geweldig blog over Thailand, ik krijg de kriebels om er weer heen te gaan!

  • Marta said:
    April 9th, 2011 at 12:28pm

    Thanks so much for the barbera recommendation. We had a bottle of barbera we’d be saving for the right occasion, and our dinner with friends at a local Thai restaurant turned to be the perfect occasion. Delish!

  • Ronald_nippy1 said:
    September 24th, 2011 at 1:27am

    This was a great article to read and interpret since we don’t eat Thai food as much as we should…
    Good stuff

  • Ronald_nippy1 said:
    September 24th, 2011 at 1:27am

    This was a great article to read and interpret since we don’t eat Thai food as much as we should…
    Good stuff

  • Regular Wino said:
    October 26th, 2011 at 12:26pm

    Really great piece! I started putting together a guide for Indian food recently ( ) but I hadn’t even thought about doing one for Thai – you have saved me a lot of research 🙂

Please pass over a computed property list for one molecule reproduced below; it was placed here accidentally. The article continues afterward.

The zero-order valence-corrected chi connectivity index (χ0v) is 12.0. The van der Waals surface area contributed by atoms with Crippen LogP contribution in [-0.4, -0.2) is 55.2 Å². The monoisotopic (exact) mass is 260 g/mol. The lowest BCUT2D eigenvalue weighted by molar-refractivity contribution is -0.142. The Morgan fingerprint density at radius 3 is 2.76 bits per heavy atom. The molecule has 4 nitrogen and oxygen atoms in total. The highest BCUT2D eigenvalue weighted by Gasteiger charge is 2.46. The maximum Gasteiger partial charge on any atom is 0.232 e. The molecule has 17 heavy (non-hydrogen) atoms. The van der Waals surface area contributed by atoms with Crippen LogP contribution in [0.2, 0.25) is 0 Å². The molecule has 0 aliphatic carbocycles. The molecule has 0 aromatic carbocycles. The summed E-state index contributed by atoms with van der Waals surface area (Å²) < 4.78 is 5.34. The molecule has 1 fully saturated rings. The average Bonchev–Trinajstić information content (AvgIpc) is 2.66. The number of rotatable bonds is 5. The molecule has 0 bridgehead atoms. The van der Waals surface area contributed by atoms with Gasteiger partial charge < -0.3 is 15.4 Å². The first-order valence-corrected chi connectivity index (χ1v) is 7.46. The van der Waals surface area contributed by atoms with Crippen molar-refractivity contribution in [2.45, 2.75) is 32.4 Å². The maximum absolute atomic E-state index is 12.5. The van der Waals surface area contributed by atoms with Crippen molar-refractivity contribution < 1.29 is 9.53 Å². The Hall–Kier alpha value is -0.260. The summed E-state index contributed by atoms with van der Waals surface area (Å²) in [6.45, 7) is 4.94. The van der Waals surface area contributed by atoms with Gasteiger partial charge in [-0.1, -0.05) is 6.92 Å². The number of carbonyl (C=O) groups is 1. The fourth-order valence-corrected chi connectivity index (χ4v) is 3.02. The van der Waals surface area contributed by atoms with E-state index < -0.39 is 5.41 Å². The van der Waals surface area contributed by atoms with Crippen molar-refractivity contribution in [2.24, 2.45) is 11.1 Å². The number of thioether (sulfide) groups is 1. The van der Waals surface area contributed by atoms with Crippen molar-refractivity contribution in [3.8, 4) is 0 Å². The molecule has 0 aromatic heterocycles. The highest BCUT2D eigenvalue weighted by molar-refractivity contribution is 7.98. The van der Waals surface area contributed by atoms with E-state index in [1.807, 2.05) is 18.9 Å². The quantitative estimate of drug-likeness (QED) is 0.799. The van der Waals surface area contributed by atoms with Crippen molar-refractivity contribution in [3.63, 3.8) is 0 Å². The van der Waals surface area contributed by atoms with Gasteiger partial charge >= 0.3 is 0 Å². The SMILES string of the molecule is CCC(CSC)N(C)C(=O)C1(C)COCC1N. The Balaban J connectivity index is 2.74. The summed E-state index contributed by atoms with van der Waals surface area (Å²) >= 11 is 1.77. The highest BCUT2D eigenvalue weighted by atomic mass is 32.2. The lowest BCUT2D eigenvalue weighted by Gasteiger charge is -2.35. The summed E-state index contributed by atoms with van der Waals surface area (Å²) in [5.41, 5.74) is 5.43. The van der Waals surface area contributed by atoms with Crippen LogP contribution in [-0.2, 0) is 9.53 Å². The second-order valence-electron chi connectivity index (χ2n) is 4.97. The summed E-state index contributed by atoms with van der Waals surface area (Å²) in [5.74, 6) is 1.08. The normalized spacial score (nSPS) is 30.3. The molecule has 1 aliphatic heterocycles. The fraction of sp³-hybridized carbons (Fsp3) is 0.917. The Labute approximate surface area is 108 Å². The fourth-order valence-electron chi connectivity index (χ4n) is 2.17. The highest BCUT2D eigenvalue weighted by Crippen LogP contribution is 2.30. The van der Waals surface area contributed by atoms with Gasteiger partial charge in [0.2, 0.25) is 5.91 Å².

• pet food said:
    April 21st, 2012 at 9:56pm

    Thai food are well known as spicy food. Every dish have a perfect wine to be paired with. It depends on the dish and the flavor of wine.

  • Sincint said:
    May 19th, 2012 at 3:23am

    just get the point,to many silly remarks

  • Seangossner said:
    July 7th, 2012 at 10:40pm


  • Caanan @ No Vacation Required said:
    July 16th, 2012 at 10:01pm

    Thanks for the great suggestions!

  • Emily Rowe said:
    August 17th, 2012 at 12:16am

    Love the suggestions! Thanks for posting!

  • Dee Doka said:
    September 1st, 2012 at 6:54pm

    Have you tried Namprik Kapi (shirmp paste salsa) paired with Cabernet Sauvignon (I prefer Chilean one) or curry soup with Syrah? It works out really well.

  • vipassana said:
    October 30th, 2013 at 6:48pm

    Exhaustive, you mean? 😉

  • Jenn said:
    December 30th, 2013 at 3:11pm

    This article gave me all the info I was looking for to find wine pairings for a special Thai dinner with friends. Thank you so much!

  • Anonymous said:
    June 20th, 2014 at 4:10am

    Thank you so much for exploring this topic beyond the typical “Pair Riesling with Thai food!” Great info, much appreciated.